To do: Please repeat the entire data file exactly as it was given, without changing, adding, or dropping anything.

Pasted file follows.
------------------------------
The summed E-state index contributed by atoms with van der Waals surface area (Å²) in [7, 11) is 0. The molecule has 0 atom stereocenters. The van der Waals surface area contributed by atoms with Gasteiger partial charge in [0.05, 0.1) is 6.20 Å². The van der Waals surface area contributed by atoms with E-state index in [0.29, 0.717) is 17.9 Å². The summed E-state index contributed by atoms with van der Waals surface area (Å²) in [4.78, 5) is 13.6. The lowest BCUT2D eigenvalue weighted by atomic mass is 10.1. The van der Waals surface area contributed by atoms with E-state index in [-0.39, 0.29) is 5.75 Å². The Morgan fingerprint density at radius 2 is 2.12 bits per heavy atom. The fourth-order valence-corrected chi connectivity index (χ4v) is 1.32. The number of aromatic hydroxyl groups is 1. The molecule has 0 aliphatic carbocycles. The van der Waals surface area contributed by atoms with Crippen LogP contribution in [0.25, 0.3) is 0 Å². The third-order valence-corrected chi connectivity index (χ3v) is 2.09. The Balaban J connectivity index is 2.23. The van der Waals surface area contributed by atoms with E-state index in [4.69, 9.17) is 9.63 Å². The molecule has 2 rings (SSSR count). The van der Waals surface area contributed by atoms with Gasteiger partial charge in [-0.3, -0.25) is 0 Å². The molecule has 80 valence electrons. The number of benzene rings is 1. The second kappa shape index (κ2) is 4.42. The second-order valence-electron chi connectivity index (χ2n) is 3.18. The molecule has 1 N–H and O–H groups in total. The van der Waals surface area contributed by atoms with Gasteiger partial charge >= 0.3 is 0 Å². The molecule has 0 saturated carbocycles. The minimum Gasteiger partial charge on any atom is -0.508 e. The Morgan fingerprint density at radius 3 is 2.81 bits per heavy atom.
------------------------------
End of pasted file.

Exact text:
The summed E-state index contributed by atoms with van der Waals surface area (Å²) in [7, 11) is 0. The molecule has 0 atom stereocenters. The van der Waals surface area contributed by atoms with Gasteiger partial charge in [0.05, 0.1) is 6.20 Å². The van der Waals surface area contributed by atoms with E-state index in [0.29, 0.717) is 17.9 Å². The summed E-state index contributed by atoms with van der Waals surface area (Å²) in [4.78, 5) is 13.6. The lowest BCUT2D eigenvalue weighted by atomic mass is 10.1. The van der Waals surface area contributed by atoms with E-state index in [-0.39, 0.29) is 5.75 Å². The Morgan fingerprint density at radius 2 is 2.12 bits per heavy atom. The fourth-order valence-corrected chi connectivity index (χ4v) is 1.32. The number of aromatic hydroxyl groups is 1. The molecule has 0 aliphatic carbocycles. The van der Waals surface area contributed by atoms with Crippen LogP contribution in [0.25, 0.3) is 0 Å². The third-order valence-corrected chi connectivity index (χ3v) is 2.09. The Balaban J connectivity index is 2.23. The van der Waals surface area contributed by atoms with E-state index in [4.69, 9.17) is 9.63 Å². The molecule has 2 rings (SSSR count). The van der Waals surface area contributed by atoms with Gasteiger partial charge in [-0.3, -0.25) is 0 Å². The molecule has 80 valence electrons. The number of benzene rings is 1. The second kappa shape index (κ2) is 4.42. The second-order valence-electron chi connectivity index (χ2n) is 3.18. The molecule has 1 N–H and O–H groups in total. The van der Waals surface area contributed by atoms with Gasteiger partial charge >= 0.3 is 0 Å². The molecule has 0 saturated carbocycles. The minimum Gasteiger partial charge on any atom is -0.508 e. The Morgan fingerprint density at radius 3 is 2.81 bits per heavy atom.